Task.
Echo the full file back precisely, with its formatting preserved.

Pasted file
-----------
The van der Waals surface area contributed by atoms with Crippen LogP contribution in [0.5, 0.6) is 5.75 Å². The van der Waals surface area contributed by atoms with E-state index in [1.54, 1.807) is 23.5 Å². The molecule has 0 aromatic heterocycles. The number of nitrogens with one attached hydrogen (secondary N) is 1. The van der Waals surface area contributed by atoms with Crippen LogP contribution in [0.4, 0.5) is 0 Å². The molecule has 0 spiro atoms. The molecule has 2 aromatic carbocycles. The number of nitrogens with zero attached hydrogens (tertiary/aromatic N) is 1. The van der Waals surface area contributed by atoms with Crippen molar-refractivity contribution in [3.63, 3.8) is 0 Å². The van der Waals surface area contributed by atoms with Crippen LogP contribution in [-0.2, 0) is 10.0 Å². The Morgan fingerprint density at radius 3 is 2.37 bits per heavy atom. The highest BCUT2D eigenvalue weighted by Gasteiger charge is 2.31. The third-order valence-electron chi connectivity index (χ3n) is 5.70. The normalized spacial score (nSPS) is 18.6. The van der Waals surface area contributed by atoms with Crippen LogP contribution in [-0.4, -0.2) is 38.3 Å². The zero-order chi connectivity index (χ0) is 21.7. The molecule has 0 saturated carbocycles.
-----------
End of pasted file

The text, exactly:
The van der Waals surface area contributed by atoms with Crippen LogP contribution in [0.5, 0.6) is 5.75 Å². The van der Waals surface area contributed by atoms with E-state index in [1.54, 1.807) is 23.5 Å². The molecule has 0 aromatic heterocycles. The number of nitrogens with one attached hydrogen (secondary N) is 1. The van der Waals surface area contributed by atoms with Crippen LogP contribution in [0.4, 0.5) is 0 Å². The molecule has 0 spiro atoms. The molecule has 2 aromatic carbocycles. The number of nitrogens with zero attached hydrogens (tertiary/aromatic N) is 1. The van der Waals surface area contributed by atoms with Crippen molar-refractivity contribution in [3.63, 3.8) is 0 Å². The van der Waals surface area contributed by atoms with Crippen LogP contribution in [-0.2, 0) is 10.0 Å². The Morgan fingerprint density at radius 3 is 2.37 bits per heavy atom. The highest BCUT2D eigenvalue weighted by Gasteiger charge is 2.31. The third-order valence-electron chi connectivity index (χ3n) is 5.70. The normalized spacial score (nSPS) is 18.6. The van der Waals surface area contributed by atoms with Crippen LogP contribution in [-0.4, -0.2) is 38.3 Å². The zero-order chi connectivity index (χ0) is 21.7. The molecule has 0 saturated carbocycles.